Abraham believed God; he trusted God – at least he said he did. Yet, did Abraham really believe God? Did Abraham genuinely trust God? He said that he had faith, but was it saving faith? We say that we believe God; that we trust God – at least we say we do. Yet, do we really believe God? Do we genuinely trust God? We say we have faith, but is it saving faith? Find out now.
James asked the question: What use is it . . . if someone says he has faith, but he has no works? He continued with a second question: Can that faith save him? Let’s make the sense of it a little more clear: Can “that kind of faith” save him? Allow me to offer an even more accurate translation: That kind of faith can’t save him, can it? Perhaps, it’s a good idea to determine the kind of faith we have.
Most of us have experienced at least one life-changing event, if not more, the kind of event that has hammered us for years and may still crush the spirit. If you are among those, there is hope in your hurt. Don’t miss this opportunity to find that hope. You may be moments away from cutting loose the past and enjoying the present.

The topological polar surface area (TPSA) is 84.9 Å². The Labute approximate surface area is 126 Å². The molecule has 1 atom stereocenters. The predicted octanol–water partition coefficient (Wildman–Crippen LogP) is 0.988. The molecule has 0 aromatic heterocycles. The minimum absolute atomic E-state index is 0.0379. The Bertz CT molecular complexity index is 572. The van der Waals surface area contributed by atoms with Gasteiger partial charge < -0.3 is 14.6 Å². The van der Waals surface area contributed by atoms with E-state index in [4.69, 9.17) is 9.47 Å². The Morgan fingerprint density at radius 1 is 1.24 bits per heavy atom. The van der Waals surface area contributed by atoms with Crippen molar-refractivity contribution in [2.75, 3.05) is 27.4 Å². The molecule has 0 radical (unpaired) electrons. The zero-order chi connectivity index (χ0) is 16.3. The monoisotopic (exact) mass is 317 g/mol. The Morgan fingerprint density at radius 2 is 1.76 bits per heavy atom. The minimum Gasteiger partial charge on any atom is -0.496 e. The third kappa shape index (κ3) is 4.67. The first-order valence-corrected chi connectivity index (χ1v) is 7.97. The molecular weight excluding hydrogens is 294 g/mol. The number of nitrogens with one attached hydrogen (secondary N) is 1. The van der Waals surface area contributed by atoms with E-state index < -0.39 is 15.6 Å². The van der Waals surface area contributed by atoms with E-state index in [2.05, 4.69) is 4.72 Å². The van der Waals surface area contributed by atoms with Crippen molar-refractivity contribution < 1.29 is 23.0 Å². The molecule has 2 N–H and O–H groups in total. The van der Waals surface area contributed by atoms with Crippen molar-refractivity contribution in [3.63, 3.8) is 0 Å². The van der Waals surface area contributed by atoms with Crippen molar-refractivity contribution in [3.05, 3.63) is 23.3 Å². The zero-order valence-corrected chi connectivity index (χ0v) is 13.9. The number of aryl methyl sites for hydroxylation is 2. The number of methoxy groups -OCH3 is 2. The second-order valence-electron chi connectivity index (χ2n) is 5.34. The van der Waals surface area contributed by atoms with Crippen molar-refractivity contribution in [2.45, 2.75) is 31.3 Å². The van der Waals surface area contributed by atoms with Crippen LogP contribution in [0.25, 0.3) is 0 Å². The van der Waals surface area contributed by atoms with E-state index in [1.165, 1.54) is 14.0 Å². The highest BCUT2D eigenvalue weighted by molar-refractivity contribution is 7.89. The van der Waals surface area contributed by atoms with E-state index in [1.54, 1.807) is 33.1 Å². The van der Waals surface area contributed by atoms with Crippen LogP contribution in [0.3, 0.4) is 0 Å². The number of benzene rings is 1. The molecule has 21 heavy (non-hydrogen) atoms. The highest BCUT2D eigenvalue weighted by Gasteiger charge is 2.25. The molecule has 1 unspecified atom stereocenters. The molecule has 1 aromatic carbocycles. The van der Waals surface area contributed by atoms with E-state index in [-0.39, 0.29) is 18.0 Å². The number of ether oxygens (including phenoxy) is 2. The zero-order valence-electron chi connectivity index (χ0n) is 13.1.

Our treatment of others is to be based, not on external factors, but upon one factor and one factor only – a factor that James called the royal law. James presented this law as the ideal measure of Christian expression and action. Yet, is its practice to be considered as a realistic expectation? Let me think.
As long as Jacob had one more ace up his sleeve, one more rabbit to pull out of the hat, one more alternative to rely upon, he gritted his teeth and pulled up his boot straps. But at length he realized that the well had run dry. At last, Jacob, the trickster, ran out of tricks. When Jacob had nowhere to go but God then he finally started getting somewhere.
Two thousand years ago God added a new letter to our alphabet in the Virgin
Conception. God had to add a new letter because no existing letter could spell
Immanuel, which means God with us. Therefore, if you want to find Christmas you’ll
have to journey beyond zebra.